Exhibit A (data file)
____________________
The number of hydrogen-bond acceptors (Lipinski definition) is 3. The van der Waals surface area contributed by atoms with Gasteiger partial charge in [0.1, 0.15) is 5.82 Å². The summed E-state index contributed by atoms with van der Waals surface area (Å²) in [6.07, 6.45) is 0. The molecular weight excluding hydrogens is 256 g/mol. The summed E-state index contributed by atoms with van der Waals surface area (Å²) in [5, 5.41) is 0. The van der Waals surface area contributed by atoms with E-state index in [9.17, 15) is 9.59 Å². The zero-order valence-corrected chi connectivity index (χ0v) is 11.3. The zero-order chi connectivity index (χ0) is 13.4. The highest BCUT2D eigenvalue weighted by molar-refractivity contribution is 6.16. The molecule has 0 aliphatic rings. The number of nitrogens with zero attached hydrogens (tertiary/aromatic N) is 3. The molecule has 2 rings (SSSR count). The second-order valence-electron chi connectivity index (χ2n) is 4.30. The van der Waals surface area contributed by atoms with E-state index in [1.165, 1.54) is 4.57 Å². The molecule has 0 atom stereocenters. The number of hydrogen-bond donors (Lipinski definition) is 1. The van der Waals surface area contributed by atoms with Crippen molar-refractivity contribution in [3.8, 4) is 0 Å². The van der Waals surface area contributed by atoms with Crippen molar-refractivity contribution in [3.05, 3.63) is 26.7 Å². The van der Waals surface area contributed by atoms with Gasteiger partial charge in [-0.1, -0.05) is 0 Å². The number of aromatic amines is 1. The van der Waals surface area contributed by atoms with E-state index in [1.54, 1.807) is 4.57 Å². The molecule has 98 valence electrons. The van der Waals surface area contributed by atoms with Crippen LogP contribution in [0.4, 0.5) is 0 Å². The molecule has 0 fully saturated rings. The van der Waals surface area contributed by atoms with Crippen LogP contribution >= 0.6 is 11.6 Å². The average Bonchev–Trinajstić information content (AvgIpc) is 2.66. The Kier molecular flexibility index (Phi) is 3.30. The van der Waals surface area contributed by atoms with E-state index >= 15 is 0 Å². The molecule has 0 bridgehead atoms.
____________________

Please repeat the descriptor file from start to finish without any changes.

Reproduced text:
The number of hydrogen-bond acceptors (Lipinski definition) is 3. The van der Waals surface area contributed by atoms with Gasteiger partial charge in [0.1, 0.15) is 5.82 Å². The summed E-state index contributed by atoms with van der Waals surface area (Å²) in [6.07, 6.45) is 0. The molecular weight excluding hydrogens is 256 g/mol. The summed E-state index contributed by atoms with van der Waals surface area (Å²) in [5, 5.41) is 0. The van der Waals surface area contributed by atoms with E-state index in [9.17, 15) is 9.59 Å². The zero-order valence-corrected chi connectivity index (χ0v) is 11.3. The zero-order chi connectivity index (χ0) is 13.4. The highest BCUT2D eigenvalue weighted by molar-refractivity contribution is 6.16. The molecule has 0 aliphatic rings. The number of nitrogens with zero attached hydrogens (tertiary/aromatic N) is 3. The molecule has 2 rings (SSSR count). The second-order valence-electron chi connectivity index (χ2n) is 4.30. The van der Waals surface area contributed by atoms with E-state index in [1.165, 1.54) is 4.57 Å². The molecule has 0 atom stereocenters. The number of hydrogen-bond donors (Lipinski definition) is 1. The van der Waals surface area contributed by atoms with Crippen molar-refractivity contribution in [3.8, 4) is 0 Å². The van der Waals surface area contributed by atoms with Crippen molar-refractivity contribution in [3.05, 3.63) is 26.7 Å². The van der Waals surface area contributed by atoms with Gasteiger partial charge in [-0.1, -0.05) is 0 Å². The number of aromatic amines is 1. The van der Waals surface area contributed by atoms with E-state index in [1.54, 1.807) is 4.57 Å². The molecule has 98 valence electrons. The van der Waals surface area contributed by atoms with Crippen LogP contribution in [0.4, 0.5) is 0 Å². The molecule has 0 fully saturated rings. The van der Waals surface area contributed by atoms with Crippen LogP contribution >= 0.6 is 11.6 Å². The average Bonchev–Trinajstić information content (AvgIpc) is 2.66. The Kier molecular flexibility index (Phi) is 3.30. The van der Waals surface area contributed by atoms with E-state index >= 15 is 0 Å². The molecule has 0 bridgehead atoms.